I suspect, though, that the matter’s much more than the usual rivalry between British and American English, as in the "color/colour," "curb/kerb," and "defense/defence" variations. According to my sources deep in the World Wide Web, "compact disc" was simply how its inventor spelled the term, and it stuck.

That fellow was American physicist and audiophile James T. Russell, who invented the CD in the late ‘60s, to deal with his frustration over the wear and tear on vinyl phonograph records. Not too many people seemed interested in the little CD at first, until companies like Sony woke up to its implications and licensed it after it had been developed to its present form over the ‘70s. (Russell’s many other inventions include an optical data recorder and player without any moving parts, still under refinement.)

The first hard disk, on the other hand, is credited to IBM, which trotted out the first computer disk storage system on Sept. 13, 1956. It was called the 305 RAMAC, for "Random Access Method of Accounting and Control," and it boasted an impressive 5 megabytes of memory–distributed, however, among 50 disks, each one of them 24 inches in diameter! The floppy disk would follow in 1970–portable and pocketable, but only if you had 8-inch pockets. (Remember the 5-1/4-inch floppies you booted into DOS and WordStar with? The 8-inch ones, which I’ve actually seen and handled with reverential awe, make you understand how they got their name–they were wide enough to be used for hat brims.)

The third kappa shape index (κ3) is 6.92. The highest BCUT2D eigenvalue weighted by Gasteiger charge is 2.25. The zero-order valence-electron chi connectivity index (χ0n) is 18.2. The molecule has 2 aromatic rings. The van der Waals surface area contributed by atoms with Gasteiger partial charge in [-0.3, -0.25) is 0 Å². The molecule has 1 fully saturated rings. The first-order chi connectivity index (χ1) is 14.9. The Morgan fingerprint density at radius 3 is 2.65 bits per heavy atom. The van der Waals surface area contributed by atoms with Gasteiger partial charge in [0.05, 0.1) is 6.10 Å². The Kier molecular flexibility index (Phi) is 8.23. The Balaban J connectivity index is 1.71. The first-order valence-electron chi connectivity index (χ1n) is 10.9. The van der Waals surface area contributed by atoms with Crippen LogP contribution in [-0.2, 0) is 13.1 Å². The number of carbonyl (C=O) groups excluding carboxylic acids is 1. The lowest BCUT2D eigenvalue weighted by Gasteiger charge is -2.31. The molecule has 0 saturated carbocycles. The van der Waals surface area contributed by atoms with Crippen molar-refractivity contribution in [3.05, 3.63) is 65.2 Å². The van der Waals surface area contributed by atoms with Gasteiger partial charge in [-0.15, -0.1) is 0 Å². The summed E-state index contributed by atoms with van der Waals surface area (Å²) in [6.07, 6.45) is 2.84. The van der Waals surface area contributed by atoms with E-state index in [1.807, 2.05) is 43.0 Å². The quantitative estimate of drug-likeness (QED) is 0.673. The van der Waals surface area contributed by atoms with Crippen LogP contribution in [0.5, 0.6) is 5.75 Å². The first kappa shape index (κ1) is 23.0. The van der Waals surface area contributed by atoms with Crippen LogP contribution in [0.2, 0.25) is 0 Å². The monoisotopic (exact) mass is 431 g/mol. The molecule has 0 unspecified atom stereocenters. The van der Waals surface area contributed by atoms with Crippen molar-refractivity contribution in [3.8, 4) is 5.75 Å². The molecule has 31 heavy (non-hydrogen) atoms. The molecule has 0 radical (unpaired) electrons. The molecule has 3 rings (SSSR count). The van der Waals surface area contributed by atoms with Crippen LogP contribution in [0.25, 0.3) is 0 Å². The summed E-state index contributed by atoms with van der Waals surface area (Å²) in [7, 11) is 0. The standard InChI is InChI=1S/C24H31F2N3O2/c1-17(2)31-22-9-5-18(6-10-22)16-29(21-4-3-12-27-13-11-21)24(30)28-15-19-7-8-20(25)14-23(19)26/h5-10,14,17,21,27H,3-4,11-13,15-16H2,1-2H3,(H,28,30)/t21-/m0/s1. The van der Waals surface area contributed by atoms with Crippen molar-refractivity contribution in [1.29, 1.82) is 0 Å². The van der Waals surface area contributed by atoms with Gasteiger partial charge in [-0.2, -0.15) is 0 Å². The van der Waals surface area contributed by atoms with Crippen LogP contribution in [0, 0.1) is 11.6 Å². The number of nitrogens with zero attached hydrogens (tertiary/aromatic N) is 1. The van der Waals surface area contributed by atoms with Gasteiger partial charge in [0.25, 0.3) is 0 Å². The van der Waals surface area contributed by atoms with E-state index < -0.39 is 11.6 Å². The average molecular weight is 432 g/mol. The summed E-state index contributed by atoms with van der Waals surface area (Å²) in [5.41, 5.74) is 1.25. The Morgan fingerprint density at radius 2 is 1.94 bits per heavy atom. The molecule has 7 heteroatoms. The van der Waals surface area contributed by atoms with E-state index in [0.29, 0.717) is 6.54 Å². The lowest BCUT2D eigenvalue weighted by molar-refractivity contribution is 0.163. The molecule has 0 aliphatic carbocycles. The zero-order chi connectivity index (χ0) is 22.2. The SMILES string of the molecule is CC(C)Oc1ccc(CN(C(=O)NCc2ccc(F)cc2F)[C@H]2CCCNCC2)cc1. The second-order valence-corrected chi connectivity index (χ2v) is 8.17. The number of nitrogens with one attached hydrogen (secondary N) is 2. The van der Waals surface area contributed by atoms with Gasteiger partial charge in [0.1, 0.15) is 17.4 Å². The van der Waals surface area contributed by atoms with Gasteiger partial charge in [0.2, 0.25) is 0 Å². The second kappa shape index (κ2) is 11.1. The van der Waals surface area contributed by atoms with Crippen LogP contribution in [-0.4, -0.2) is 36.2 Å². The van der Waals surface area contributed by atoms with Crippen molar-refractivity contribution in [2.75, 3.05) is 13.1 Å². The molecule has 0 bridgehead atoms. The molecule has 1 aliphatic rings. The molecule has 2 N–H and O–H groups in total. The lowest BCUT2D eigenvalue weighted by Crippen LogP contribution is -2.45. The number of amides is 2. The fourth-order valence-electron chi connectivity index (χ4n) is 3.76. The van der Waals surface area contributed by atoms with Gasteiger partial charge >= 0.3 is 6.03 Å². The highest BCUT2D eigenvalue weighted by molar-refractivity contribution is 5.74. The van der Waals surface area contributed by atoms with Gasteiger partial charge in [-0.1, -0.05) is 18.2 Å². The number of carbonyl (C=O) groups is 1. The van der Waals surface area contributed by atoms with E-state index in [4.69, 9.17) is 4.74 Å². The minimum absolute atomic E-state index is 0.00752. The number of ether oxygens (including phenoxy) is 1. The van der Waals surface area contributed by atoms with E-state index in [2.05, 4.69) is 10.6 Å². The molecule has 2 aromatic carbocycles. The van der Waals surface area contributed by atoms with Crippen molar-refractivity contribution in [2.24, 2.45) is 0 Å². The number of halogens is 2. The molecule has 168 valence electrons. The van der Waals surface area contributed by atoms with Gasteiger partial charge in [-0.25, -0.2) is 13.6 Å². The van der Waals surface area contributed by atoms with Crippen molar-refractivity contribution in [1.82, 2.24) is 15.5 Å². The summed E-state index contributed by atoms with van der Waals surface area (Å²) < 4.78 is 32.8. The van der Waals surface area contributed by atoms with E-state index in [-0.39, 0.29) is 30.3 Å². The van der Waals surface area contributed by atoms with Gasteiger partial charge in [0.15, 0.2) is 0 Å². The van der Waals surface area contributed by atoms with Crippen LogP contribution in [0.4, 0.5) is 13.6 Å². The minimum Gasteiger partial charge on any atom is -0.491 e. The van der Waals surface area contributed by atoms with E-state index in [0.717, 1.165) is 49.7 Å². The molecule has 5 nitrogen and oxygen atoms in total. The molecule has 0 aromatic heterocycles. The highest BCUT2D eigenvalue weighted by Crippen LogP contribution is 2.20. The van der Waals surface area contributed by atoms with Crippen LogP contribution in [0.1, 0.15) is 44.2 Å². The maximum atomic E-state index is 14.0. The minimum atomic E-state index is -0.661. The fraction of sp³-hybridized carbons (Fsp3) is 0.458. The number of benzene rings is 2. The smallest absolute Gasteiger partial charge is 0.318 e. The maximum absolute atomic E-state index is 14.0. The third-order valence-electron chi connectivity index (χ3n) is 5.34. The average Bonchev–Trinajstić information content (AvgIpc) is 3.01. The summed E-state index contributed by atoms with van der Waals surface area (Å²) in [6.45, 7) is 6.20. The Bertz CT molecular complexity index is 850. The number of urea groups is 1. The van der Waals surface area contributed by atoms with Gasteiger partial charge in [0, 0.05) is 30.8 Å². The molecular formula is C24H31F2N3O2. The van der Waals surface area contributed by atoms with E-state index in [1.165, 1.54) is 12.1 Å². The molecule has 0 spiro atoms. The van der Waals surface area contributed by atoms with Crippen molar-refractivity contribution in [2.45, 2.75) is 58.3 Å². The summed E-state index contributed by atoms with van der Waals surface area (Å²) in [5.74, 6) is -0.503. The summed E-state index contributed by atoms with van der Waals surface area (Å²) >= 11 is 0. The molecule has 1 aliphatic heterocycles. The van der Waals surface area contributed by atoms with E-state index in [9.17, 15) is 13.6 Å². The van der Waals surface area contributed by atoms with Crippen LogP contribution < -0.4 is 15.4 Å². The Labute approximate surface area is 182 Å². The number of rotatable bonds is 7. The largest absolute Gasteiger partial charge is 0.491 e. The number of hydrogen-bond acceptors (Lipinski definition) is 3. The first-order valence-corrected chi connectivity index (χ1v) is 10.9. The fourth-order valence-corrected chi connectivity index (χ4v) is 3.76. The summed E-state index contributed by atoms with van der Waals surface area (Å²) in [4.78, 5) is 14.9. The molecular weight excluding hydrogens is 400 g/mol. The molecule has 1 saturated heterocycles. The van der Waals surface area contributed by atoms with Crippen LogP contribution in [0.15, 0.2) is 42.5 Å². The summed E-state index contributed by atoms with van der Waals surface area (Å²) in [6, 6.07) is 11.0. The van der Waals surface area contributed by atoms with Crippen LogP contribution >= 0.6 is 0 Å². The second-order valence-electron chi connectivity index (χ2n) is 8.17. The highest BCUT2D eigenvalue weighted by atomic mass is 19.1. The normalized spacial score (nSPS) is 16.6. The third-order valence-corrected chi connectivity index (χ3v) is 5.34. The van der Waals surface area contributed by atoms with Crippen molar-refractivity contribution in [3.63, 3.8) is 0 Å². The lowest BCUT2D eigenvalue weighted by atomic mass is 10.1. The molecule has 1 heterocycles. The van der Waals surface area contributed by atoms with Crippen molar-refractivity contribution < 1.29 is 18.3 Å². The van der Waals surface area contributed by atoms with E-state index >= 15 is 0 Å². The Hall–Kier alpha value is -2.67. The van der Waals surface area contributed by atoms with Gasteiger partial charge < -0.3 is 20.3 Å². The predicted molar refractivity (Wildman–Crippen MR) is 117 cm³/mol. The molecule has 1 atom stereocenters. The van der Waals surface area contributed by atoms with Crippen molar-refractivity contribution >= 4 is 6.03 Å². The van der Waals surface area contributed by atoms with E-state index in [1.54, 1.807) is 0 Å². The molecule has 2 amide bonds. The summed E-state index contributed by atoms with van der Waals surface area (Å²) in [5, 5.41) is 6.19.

Computers grew so phenomenally over the ‘90s in a kind of wild-frontier atmosphere that nobody really found the time to resolve the issue of "disk" vs. "disc." Well, almost nobody. The New York Times–I discovered from a website that devotes itself to editorial chismis (yes, Virginia, there must be a corner of the Internet for cantakerous old men and women fretting over their "in behalf or on behalf?"’s)–insisted on using "compact disk" for many years until even this leviathan of journalism had to yield to popular usage.

And so today, no one but professional worrywarts like me bats an eyelash when he or she’s told to insert a compact disc in a disk drive. Even I do it all the time, for the sake of Jobim, Debussy, and a dubious VCD or two.